Show simple item record

dc.contributor.authorEastmond, Peter Jen
dc.contributor.authorAstley, Holly Men
dc.contributor.authorParsley, Kateen
dc.contributor.authorAubry, Sylvainen
dc.contributor.authorWilliams, Ben Pen
dc.contributor.authorMenard, Guillaume Nen
dc.contributor.authorCraddock, Christian Pen
dc.contributor.authorNunes-Nesi, Adrianoen
dc.contributor.authorFernie, Alisdair Ren
dc.contributor.authorHibberd, Julianen
dc.date.accessioned2015-04-17T14:59:26Z
dc.date.available2015-04-17T14:59:26Z
dc.date.issued2015-04-10en
dc.identifier.citationNature Communications 6, Article number: 6659. DOI: 10.1038/ncomms7659en
dc.identifier.issn2041-1723
dc.identifier.urihttps://www.repository.cam.ac.uk/handle/1810/247390
dc.description.abstractGluconeogenesis is a fundamental metabolic process that allows organisms to make sugars from non-carbohydrate stores such as lipids and protein. In eukaryotes only one gluconeogenic route has been described from organic acid intermediates and this relies on the enzyme phosphoenolpyruvate carboxykinase (PCK). Here we show that two routes exist in Arabidopsis, and that the second uses pyruvate, orthophosphate dikinase (PPDK). Gluconeogenesis is critical to fuel the transition from seed to seedling. Arabidopsis pck1 and ppdk mutants are compromised in seed-storage reserve mobilization and seedling establishment. Radiolabelling studies show that PCK predominantly allows sugars to be made from dicarboxylic acids, which are products of lipid breakdown. However, PPDK also allows sugars to be made from pyruvate, which is a major product of protein breakdown. We propose that both routes have been evolutionarily conserved in plants because, while PCK expends less energy, PPDK is twice as efficient at recovering carbon from pyruvate.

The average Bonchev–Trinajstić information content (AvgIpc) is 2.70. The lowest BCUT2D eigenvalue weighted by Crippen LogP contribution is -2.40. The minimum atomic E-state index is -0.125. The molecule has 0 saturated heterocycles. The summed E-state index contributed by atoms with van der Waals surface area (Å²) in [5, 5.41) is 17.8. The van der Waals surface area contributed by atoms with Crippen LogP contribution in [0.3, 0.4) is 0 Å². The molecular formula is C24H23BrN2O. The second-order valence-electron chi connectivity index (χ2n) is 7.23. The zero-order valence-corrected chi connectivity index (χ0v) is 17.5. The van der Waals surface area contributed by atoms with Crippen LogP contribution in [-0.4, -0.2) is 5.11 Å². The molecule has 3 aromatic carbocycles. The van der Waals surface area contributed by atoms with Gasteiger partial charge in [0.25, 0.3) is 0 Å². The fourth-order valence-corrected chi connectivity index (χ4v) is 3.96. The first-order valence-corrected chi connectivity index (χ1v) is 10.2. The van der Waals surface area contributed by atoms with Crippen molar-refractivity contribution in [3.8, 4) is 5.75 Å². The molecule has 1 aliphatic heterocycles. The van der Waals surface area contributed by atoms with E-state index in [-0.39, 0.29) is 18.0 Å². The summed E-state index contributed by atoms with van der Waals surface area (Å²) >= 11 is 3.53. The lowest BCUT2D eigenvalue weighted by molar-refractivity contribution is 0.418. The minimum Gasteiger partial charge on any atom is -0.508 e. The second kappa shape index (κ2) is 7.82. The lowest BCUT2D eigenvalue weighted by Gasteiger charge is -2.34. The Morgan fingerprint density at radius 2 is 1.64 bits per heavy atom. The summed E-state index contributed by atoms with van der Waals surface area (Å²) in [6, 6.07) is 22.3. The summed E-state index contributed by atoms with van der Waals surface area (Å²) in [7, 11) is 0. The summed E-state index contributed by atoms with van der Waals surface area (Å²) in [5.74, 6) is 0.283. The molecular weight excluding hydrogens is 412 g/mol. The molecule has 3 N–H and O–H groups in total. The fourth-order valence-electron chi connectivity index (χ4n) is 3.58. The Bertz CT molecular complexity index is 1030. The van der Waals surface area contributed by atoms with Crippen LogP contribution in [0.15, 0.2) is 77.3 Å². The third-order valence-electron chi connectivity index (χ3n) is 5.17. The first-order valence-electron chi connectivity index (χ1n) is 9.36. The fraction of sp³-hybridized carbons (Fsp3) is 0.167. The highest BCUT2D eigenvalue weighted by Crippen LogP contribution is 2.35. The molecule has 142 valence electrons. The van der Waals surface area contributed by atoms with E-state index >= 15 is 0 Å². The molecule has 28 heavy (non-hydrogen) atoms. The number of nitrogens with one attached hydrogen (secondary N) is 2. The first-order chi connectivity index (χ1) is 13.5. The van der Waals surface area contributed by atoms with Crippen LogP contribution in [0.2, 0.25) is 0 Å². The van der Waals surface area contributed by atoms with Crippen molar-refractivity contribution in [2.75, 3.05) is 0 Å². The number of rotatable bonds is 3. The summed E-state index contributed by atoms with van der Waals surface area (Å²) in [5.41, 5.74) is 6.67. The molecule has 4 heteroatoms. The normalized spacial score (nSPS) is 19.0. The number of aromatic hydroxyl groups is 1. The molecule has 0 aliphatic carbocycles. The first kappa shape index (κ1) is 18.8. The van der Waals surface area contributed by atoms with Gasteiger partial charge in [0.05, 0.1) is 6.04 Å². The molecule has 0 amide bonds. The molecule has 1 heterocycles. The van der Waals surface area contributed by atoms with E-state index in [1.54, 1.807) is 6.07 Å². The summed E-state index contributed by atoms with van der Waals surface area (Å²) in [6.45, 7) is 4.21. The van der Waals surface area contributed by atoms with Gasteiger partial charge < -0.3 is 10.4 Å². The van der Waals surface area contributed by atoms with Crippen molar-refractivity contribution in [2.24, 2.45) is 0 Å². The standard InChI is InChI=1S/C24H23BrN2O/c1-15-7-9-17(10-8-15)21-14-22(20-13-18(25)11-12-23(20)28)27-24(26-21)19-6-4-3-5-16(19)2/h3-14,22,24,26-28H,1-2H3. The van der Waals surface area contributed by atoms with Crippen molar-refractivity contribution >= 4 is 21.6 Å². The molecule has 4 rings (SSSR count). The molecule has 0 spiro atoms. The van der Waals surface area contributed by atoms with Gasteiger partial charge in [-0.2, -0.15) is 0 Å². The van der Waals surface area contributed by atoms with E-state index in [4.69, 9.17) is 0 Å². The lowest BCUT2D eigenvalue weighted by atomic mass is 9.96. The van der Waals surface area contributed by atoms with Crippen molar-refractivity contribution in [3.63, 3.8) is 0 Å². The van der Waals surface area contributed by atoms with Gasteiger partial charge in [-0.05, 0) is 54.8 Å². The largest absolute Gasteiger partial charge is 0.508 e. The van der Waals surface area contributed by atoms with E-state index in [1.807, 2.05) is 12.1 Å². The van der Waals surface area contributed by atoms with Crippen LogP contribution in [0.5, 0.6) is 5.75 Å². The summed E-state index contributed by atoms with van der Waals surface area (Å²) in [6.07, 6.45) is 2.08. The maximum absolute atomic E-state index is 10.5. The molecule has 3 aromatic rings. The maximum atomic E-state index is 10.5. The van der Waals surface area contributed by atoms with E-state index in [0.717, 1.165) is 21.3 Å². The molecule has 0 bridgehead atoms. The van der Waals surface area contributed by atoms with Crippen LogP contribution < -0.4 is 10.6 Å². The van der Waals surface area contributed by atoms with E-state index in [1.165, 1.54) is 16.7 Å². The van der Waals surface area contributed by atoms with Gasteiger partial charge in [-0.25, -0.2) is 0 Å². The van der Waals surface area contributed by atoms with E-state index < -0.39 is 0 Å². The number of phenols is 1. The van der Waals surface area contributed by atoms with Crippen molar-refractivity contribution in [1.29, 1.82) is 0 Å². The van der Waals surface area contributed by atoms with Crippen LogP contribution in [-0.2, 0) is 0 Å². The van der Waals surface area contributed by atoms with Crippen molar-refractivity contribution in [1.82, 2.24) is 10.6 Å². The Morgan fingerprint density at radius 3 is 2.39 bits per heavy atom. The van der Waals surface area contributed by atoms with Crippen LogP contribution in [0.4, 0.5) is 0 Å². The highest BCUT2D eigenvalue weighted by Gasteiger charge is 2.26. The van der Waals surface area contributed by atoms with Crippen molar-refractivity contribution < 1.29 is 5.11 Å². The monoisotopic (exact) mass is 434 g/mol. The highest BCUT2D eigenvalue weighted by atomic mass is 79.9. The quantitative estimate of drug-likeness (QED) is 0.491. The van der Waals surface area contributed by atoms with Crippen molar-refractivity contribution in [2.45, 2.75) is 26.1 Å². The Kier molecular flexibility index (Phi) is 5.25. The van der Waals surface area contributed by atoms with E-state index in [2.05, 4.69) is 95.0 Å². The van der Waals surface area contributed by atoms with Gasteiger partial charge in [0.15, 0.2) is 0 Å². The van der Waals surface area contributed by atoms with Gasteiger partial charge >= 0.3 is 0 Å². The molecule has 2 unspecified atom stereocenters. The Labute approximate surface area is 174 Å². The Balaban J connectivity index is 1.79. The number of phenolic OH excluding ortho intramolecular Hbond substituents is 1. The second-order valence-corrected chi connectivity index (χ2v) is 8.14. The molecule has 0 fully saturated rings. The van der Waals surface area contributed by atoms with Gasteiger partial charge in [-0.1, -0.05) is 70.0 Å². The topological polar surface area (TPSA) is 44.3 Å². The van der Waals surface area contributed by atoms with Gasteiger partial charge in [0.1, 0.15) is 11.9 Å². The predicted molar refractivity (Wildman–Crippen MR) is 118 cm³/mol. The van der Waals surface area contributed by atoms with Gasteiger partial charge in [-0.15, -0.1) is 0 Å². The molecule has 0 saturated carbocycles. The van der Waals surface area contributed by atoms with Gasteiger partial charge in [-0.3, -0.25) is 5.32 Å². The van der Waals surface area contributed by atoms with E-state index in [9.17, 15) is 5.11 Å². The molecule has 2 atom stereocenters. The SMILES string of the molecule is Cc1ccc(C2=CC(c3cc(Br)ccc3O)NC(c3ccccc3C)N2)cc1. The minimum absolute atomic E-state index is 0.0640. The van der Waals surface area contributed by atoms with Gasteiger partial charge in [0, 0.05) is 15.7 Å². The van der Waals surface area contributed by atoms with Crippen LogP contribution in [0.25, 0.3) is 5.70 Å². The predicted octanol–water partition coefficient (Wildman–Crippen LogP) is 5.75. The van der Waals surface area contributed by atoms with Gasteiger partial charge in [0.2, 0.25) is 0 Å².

dc.description.sponsorshipWe thank the Biotechnology and Biology Sciences Research Council for funding J.M.H. (P18931 and a studentship to B.P.W.) and P.J.E. (BB/G009724/1 and BB/K002147/1), the Isaac Newton Trust and the Max-Planck Gesellschaft for funding and ATC for a CASE studentship to H.M.A.
dc.languageEnglishen
dc.language.isoenen
dc.publisherNature Publishing Group
dc.rightsAttribution 2.0 UK: England & Wales*
dc.rights.urihttp://creativecommons.org/licenses/by/2.0/uk/*
dc.titleArabidopsis uses two gluconeogenic gateways for organic acids to fuel seedling establishmenten
dc.typeArticle
dc.description.versionThis is the final published version. It first appeared at http://www.nature.com/ncomms/2015/150410/ncomms7659/full/ncomms7659.html.en
prism.publicationDate2015en
prism.publicationNameNature Communicationsen
prism.volume6en
dc.rioxxterms.funderBBSRC
dc.rioxxterms.projectidP18931
dc.rioxxterms.projectidBB/G009724/1
dc.rioxxterms.projectidBB/K002147/1
dcterms.dateAccepted2015-02-17en
rioxxterms.versionofrecord10.1038/ncomms7659en
rioxxterms.licenseref.urihttp://www.rioxx.net/licenses/all-rights-reserveden
rioxxterms.licenseref.startdate2015-04-10en
dc.contributor.orcidHibberd, Julian [0000-0003-0662-7958]
dc.identifier.eissn2041-1723
rioxxterms.typeJournal Article/Reviewen
pubs.funder-project-idBBSRC (BB/I002243/1)
pubs.funder-project-idEuropean Commission (253189)
pubs.funder-project-idBBSRC (P19982)


Files in this item

Thumbnail
Thumbnail

This item appears in the following Collection(s)

Show simple item record

Attribution 2.0 UK: England & Wales
Except where otherwise noted, this item's licence is described as Attribution 2.0 UK: England & Wales